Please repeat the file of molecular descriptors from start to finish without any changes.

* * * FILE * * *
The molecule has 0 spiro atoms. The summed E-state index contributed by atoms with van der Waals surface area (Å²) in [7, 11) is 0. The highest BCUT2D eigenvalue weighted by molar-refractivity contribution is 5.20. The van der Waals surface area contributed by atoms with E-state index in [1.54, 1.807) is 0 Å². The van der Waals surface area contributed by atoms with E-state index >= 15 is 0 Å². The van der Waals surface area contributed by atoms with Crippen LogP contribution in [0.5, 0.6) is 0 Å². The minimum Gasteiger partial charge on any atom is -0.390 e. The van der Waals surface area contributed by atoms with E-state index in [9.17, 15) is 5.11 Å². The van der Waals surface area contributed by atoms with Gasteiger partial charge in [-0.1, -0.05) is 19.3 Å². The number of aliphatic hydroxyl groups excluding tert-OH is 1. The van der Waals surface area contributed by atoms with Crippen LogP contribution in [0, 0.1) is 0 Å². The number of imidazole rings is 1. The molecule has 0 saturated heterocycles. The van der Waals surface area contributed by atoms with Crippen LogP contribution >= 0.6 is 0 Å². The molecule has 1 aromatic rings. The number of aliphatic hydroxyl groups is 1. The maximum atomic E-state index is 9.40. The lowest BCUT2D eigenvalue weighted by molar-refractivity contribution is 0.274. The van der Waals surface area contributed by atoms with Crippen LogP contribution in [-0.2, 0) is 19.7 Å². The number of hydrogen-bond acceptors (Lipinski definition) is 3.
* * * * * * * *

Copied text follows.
The molecule has 0 spiro atoms. The summed E-state index contributed by atoms with van der Waals surface area (Å²) in [7, 11) is 0. The highest BCUT2D eigenvalue weighted by molar-refractivity contribution is 5.20. The van der Waals surface area contributed by atoms with E-state index in [1.54, 1.807) is 0 Å². The van der Waals surface area contributed by atoms with E-state index >= 15 is 0 Å². The van der Waals surface area contributed by atoms with Crippen LogP contribution in [0.5, 0.6) is 0 Å². The minimum Gasteiger partial charge on any atom is -0.390 e. The van der Waals surface area contributed by atoms with E-state index in [9.17, 15) is 5.11 Å². The van der Waals surface area contributed by atoms with Gasteiger partial charge in [-0.1, -0.05) is 19.3 Å². The number of aliphatic hydroxyl groups excluding tert-OH is 1. The van der Waals surface area contributed by atoms with Crippen LogP contribution in [0, 0.1) is 0 Å². The number of imidazole rings is 1. The molecule has 0 saturated heterocycles. The van der Waals surface area contributed by atoms with Crippen LogP contribution >= 0.6 is 0 Å². The molecule has 1 aromatic rings. The number of aliphatic hydroxyl groups is 1. The maximum atomic E-state index is 9.40. The lowest BCUT2D eigenvalue weighted by molar-refractivity contribution is 0.274. The van der Waals surface area contributed by atoms with Crippen LogP contribution in [-0.2, 0) is 19.7 Å². The number of hydrogen-bond acceptors (Lipinski definition) is 3.